xt763x83jq3j https://exploreuk.uky.edu/dips/xt763x83jq3j/data/mets.xml Wildcat News Company 1988 Volume 13 -- Number 12 athletic publications  English Wildcat News Company Contact the Special Collections Research Center for information regarding rights and use of this collection. The Cats' Pause UKAW University of Kentucky Men's Basketball (1988-1989) coaches Sutton, Eddie assistant coaches Casey, Dwane players Fowler, Bob Brassow, Jeff athletic directors Hagan, Cliff NCAA investigation (1988) University of Kentucky Football (1988) Thomas, Hobart (Hobey) Claiborne, Jerry Roselle, David statistics schedules recruiting Cats' Pause Combs, Oscar The Cats' Pause,  November 19, 1988 text The Cats' Pause,  November 19, 1988 1988 2012 true xt763x83jq3j section xt763x83jq3j $1.25 PER ISSUE
Margaret I, King Library - North University of Kentucky Lexington, Kentucky 4Q5Ck$
The Cats' Pause
spotlighting university of kentucky and southeastern conference"
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Athletics director Cliff Hagan will reportedly be relieved of his duties this week
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page 3
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battle against top-ranked Duke in Tipoff Classic this Saturday
page 2
Gators &uge UK 24-19 with late rally, put 'Cat bowl chances on 'hold' MEMBER
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Blues get revenge; Ellis is the center of attention
Kentucky sophomore LeRon Ellis helped his Blue teammates revenge two earlier defeats as the Blues defeated the Whites in the final two Wildcat scrimmages.
In the Blues' 75-52 victory at Rupp Arena. Ellis turned in an outstanding performance. He ended the game with 39 points and 11 rebounds. Blue teammate Reggie Hanson hit on 10 of 12 shots and also two free throws for a 22-point evening.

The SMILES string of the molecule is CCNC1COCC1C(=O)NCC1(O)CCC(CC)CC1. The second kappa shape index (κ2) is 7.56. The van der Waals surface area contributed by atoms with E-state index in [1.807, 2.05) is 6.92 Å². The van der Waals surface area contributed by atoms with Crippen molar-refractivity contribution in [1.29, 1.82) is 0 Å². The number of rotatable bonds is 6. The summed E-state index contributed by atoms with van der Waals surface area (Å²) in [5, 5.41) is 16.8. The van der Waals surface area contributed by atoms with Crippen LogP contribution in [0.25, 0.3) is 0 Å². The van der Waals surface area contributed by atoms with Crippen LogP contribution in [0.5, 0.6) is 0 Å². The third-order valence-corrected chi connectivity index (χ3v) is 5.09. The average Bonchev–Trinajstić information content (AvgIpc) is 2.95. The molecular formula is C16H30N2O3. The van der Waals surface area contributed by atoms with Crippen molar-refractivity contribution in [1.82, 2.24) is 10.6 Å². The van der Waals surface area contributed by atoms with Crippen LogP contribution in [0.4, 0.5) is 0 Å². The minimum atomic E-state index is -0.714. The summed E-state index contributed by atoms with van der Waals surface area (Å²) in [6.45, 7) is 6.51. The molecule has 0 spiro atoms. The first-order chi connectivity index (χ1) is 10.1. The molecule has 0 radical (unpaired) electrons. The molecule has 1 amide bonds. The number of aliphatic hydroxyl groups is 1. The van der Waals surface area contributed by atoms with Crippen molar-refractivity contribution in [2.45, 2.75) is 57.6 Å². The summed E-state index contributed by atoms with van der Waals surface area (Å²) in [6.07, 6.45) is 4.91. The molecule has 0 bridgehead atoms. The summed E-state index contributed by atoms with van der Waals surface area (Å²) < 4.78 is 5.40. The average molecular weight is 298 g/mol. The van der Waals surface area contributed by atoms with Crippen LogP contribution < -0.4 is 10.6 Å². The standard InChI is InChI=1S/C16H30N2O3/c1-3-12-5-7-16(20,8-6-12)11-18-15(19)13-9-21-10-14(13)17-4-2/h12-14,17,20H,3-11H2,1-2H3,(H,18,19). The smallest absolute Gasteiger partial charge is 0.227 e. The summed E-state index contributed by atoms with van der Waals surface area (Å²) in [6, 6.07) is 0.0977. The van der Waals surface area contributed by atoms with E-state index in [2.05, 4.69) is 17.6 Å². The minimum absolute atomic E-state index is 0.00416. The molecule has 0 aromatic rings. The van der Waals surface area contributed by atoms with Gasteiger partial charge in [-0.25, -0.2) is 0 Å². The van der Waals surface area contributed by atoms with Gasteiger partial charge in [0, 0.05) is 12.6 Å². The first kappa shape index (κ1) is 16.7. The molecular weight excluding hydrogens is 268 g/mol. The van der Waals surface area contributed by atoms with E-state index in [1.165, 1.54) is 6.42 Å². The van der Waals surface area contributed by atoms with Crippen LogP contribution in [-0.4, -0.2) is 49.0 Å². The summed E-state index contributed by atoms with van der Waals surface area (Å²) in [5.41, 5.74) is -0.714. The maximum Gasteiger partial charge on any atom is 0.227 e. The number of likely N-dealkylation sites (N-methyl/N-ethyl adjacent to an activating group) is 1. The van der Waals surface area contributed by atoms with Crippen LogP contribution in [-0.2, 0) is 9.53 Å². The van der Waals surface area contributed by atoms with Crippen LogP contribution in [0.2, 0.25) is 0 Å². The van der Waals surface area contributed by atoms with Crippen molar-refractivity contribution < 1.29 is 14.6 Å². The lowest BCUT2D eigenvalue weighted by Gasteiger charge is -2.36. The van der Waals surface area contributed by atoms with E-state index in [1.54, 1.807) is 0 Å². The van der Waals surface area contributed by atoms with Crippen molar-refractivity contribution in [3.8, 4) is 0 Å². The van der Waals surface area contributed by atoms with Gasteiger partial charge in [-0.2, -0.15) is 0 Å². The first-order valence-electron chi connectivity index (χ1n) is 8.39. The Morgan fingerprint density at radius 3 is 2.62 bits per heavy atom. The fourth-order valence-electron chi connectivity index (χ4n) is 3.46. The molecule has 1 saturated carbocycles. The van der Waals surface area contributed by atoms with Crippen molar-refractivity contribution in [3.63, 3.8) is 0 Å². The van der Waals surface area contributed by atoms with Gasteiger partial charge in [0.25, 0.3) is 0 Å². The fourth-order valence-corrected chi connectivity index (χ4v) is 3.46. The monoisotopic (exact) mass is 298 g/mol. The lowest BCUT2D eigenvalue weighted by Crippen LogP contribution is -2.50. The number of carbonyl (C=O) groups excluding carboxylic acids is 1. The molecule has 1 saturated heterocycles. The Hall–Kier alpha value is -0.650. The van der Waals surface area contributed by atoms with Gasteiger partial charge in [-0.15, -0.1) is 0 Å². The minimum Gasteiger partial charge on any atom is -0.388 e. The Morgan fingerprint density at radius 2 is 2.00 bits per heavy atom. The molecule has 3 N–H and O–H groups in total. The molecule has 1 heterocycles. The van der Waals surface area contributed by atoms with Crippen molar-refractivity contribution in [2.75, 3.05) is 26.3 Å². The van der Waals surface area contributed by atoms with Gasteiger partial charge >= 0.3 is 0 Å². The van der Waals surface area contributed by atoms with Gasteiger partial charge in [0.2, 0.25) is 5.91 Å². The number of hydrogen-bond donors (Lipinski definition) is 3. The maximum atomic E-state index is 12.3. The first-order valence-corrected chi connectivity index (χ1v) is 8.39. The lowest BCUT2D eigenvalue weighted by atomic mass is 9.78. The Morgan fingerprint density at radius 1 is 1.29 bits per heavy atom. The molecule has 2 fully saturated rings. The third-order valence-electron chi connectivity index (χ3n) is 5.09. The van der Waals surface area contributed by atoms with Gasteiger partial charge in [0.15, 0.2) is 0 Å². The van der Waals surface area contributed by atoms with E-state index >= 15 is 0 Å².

Chris Mills led the Whites with 16 points, followed by Deron Feldhaus and Derrick Miller with 11 and 10 points, respectively.
With the Blues' holding a commanding lead during second-half action, freshman Richie Farmer treated the 7,962 Rupp Arena fans and his White teammates with three consecutive three-pointers. However, the Blues, paced by Ellis, proved to be too much for the Whites to handle.
Miller also had a fine evening from the bonus area. In UK'S first three scrimmage the junior's long-range shooting touch returned. This night he connected on two of three bonus shots.
The Blues held a 33-24 lead at the intermission break.
Overall, the Blues connected on an encouraging 30-of-55 shots from the field for a 54.5 percentage. On the other hand, the Whites hit on only 22 of 55 shots for 40 percent.
The Blues benefited on 15 of 21 shots from the charity stripe, while the Whites took only four free throws, hitting three.
In Owensboro: For the second straight scrimmage LeRon Ellis ignited the Blues over the Whites, this time by a count of 59-56. Ellis hit on 13 of 23 shots from the field and grabbed seven rebounds. Other Blue players in double figures were Reggie Hanson (14 points, six of eight from the field) and John Pelphrey (10 points, four of six from the field).
Four players hit for double digits for the Whites, led by freshman Chris Mills (15 points, six of 10 from the field). Senior center Mike Scott turned in a fine outing, hitting seven of 11 shots from the field for 14 points. Deron Feldhaus and Richie Farmer scored 12 points each.
Only 3,012 fans attended the scrimmage at the 6,000-seat Owensboro Sportscenter.
Hold on, basketball season is here!John Pelphrey and his UK Wildcats open the 1988-89 season Saturday against No. 1 Duke
Brassow signs with 'Cats; Duke overwhelming favorite to defeat Big Blue in Tipoff Classic